Things were ‘normal’ again. So when Jane called me late one day in November 2005, I was very surprised to hear that she needed me to come see about a cat. A young, black cat had come to her door at work. Jane worked for an air conditioning sales/repair shop, so part of the building was open to the street. This baby showed up at lunchtime and cried for food, but stayed out of reach. Jane finally coaxed her inside with a piece of meat. She didn’t know what to do, so she called me.
When I arrived, it was like this baby knew I was for her. I had no trouble getting her to come sit in my lap. I found that she was female, declawed and covered in fleas. Other than being so thin, though, she seemed healthy. I took her right away to our vet, Dr. Johnson. He examined her and said that this was once someone’s beloved kitten. He judged her to be about 6 months old, but she had been on her own probably since Katrina. Dr. Johnson said that since she was declawed in front and spayed, it was a good bet that her shots were up to date. He kept her overnight for observation, gave her vitamins and took care of her fleas. I brought her home the next day and named her Kizzie because all she wanted to do was kiss and lick me.
Kizzie was very shy around people, so shy that a lot of people thought I only had two cats because they never saw her. What was very troubling to me was how whenever it rained, she would find the highest place in the room, and stay there, with wide, scared eyes until the storm passed. Jane and I surmised that she must have been left in a house that flooded. She must have gotten out when the waters receded and somehow survived for three months on her own. Blackie and GrisGris were very gracious to Kizzie. They treated her like a little sister. When she realized that she didn’t have to fight for food, she grew rather fat and fluffy! At 11 years old now, she weighs in at 13lbs!
Three years later, Blackie went over the rainbow bridge. Her passing was peaceful. She was about 19 years old. Five years after Katrina, my mother passed away, and I moved away from my sister’s house.
We were in a shotgun apartment – Kizzie, GrisGris and I. One day, a lizard had the misfortune to get into our space. I saw it at the same time that Kizzie did, but she was quicker! She got a hold of that lizard and pulled it under the couch! She did not give it up until there was nothing left but the head and the tip of the tail! I fished both out from under the couch later that night.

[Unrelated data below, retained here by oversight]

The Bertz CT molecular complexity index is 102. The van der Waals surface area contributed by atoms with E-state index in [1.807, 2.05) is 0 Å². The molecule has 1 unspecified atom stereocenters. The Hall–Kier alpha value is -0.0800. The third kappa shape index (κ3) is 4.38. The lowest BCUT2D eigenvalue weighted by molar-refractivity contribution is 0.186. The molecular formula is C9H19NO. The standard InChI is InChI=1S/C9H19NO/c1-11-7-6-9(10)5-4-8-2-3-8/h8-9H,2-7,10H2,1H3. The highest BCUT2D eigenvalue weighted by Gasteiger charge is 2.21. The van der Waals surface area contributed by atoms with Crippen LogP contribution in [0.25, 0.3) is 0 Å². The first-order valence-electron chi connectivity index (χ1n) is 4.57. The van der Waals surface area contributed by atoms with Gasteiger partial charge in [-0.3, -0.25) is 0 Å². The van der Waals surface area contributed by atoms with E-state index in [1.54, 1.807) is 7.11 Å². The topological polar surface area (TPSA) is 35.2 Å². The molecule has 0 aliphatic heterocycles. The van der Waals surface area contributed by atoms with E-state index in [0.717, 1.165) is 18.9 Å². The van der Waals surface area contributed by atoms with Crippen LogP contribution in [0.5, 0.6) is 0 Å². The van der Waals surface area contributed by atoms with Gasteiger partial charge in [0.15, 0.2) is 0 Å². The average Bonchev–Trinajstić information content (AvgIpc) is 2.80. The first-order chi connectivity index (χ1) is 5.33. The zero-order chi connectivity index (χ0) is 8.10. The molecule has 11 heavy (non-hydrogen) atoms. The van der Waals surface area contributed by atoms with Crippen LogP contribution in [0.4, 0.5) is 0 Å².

I do not believe in declawing cats, and I actively fight against it, but I must give Kizzie her props for being a master adapter. And now, I think that I know how she survived Katrina on the streets. Even if you don’t have the teeth or claws, just act like you do, loudly! Most other animals will ‘believe’ that you do and act accordingly.
A New Life
I met Dennis in 2011, and we married in September of 2012. GrisGris Loved him right away, and Kizzie even felt comfortable around him. In fact, I knew that Dennis was the right one for me one stormy night. The rain came down hard outside, but Kizzie slept through the whole thing with her head on Dennis’ shoulder!
Together Dennis and I adopted Jockamo and Feenanay. GrisGris went over the rainbow bridge in 2014, along with Max, the Doberman. My sister and my nephew passed away in 2015, a month apart from each other. Dennis and I adopted GiGi in November 2015. We live in Dennis’ family home in uptown New Orleans, which never flooded.
About a year ago, I started talking to a lady in the pet food aisle. I noticed she was buying a ton of food for both cats and dogs. I asked her if it was for a rescue group. It turns out that Pat had stayed behind when everyone else left. She refused to leave and locked herself and her one dog and four cats in her house. Pat was appalled by the number of animals left to run loose. She rescued and brought all of those that she could to her home and left food out for the others. Pat had stockpiled for just such an emergency. But when she started to run out of food, arriving volunteers gave her more. And when the neighbors started to return, Pat delivered many of the pets back to their rightful owners.
Pat was left with 10 dogs and 20 cats to care for on top of her own, though. I’m not sure how her neighbors feel about her, but I admire her. Pat did what she needed to do to help those she could. Pat is a Katrina Hero!
There are many more stories of heroes out there. I hope that this story prompts others to come forward and speak about their Katrina Heroes.
The biggest thank you possible to Kat McCann for sharing her Hurricane Katrina story with us. Kizzie fell into the arms of the perfect rescuer after living on the streets through Katrina.
I hope that Kat’s story has reminded you how important it is to be prepared for a disaster, but that it also reminded you about how much we do for the pets we love. Pets aren’t just pets. They are family.
As I mentioned in Part 1, the Pets Evacuation and Transportation Standards Act of 2006 was one of the positives to come out of Katrina. But I also wanted to share with you this 6-minute video from PBS. It may seem obvious to us pet owners, but Hurricane Katrina showed everyone how much pet owners care about and love their animals, which is what prompted changes in state and federal laws regarding animals during evacuations. Source